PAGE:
Image Credit: Francesca Tortora
(Accessed from http://southwarkplayhouse.co.uk)
Hannah Moscovitch's East of Berlin is currently having its European Premiere at Southwark Playhouse. Robyn Keynes and Theatre In Heights productions is directed by Blythe Stewart. The play is about Rudi (played by Jordan McCurrah) who didn't know that his father was a Nazi SS Doctor at Auchwitz during the second World War. He seemed to be oblivious about it until Hermann (played by Tom Lincoln) disclosed his father's past. The disclosure raised a wide range of mixed emotions from denial to betrayal for Rudi. He was determined to put behind his father's past - so he fled from Paraguay to start a new life in Berlin and only to have met Sarah (played by Jo Herbert), a daughter of a Holocaust survivor, and be reminded yet again of his father's past and possible consequences. A further mixture of emotions and crisis of conscience coerced Rudi to confront his father's involvement in the Nazi party. As much as wanted to forgive and seek redemption, the world will ensure their atrocities will never be forgotten.
This is sure a very powerful, explosive and mind blowing play with a complex range of emotions excellently portrayed by the cast specially when Rudi and Sarah learnt from one another about the truth of what really happened with their families. The story touch every part of your emotions and their many types! You felt for both characters whose circumstances weren't of their choosing and their innocence being shattered. Rudi, in particular, dealing with his father's and his escape to South America, just like many of the former SS Officers did to at the end of the second World War. The excellent acting by Jordan McCurrah and Jo Herbert portrayed the troubled characters embarking on their life journeys in forgetting and remembering the past respectiviely - only to have ignited devastating consequences which they wished not have envisaged.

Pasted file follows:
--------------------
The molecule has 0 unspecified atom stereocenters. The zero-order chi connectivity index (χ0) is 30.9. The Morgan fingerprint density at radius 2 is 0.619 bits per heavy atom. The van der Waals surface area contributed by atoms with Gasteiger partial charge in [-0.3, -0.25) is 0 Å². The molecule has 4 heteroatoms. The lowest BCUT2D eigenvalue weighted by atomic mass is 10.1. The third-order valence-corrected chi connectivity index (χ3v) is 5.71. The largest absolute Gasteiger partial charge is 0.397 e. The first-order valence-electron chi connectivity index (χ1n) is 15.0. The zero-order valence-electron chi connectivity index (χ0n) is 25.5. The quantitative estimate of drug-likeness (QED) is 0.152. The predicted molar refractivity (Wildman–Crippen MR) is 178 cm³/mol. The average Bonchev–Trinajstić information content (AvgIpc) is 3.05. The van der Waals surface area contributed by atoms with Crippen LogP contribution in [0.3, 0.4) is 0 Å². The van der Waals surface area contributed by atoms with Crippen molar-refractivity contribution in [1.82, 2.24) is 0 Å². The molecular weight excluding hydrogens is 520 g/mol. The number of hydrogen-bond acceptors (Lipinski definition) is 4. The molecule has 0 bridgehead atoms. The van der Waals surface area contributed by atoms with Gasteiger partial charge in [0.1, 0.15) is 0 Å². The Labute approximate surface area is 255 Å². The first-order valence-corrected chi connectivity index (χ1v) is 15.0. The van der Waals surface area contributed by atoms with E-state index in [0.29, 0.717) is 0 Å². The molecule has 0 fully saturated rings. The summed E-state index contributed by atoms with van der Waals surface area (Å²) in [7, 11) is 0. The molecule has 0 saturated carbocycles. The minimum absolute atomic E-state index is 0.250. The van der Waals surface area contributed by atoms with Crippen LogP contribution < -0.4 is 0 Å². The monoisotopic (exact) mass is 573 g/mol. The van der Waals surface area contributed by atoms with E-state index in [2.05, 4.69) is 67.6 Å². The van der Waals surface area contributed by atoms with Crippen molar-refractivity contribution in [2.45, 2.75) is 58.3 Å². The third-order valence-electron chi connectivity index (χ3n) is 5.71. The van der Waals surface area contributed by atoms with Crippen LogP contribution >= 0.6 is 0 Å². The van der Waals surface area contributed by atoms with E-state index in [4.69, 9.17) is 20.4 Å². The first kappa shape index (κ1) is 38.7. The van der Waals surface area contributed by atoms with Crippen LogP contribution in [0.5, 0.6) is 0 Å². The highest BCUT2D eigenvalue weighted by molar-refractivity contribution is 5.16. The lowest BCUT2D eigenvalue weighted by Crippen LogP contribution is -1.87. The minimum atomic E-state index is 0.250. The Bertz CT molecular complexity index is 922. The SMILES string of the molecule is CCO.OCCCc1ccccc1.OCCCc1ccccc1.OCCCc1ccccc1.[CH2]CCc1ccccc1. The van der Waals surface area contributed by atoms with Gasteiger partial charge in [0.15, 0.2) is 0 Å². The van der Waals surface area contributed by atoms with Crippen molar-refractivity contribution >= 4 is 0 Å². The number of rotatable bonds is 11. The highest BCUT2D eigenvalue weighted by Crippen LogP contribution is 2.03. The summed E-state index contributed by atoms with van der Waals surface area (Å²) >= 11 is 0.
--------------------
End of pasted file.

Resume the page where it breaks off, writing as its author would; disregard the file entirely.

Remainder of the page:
Simple but effective stage setting, courtesy of Holly Piggott, Seth Rook Williams, Jasmine Robinson and Keri Danielle Chesser, enabled the story to be told how Moscovitch wanted it to be. I'm so glad to have seen the award nominated play. All is to be said is that one and all of us are victims of past events by whom we know and where it happened, whether good or bad, and that you had nothing to do with it. The play certainly highlights the impact of past events which had an adverse effect on Rudi and to an extent Sarah. East of Berlin is highly recommended and is on until 12th July 2014 at the Southwark Playhouse.
Sources: Southwark Playhouse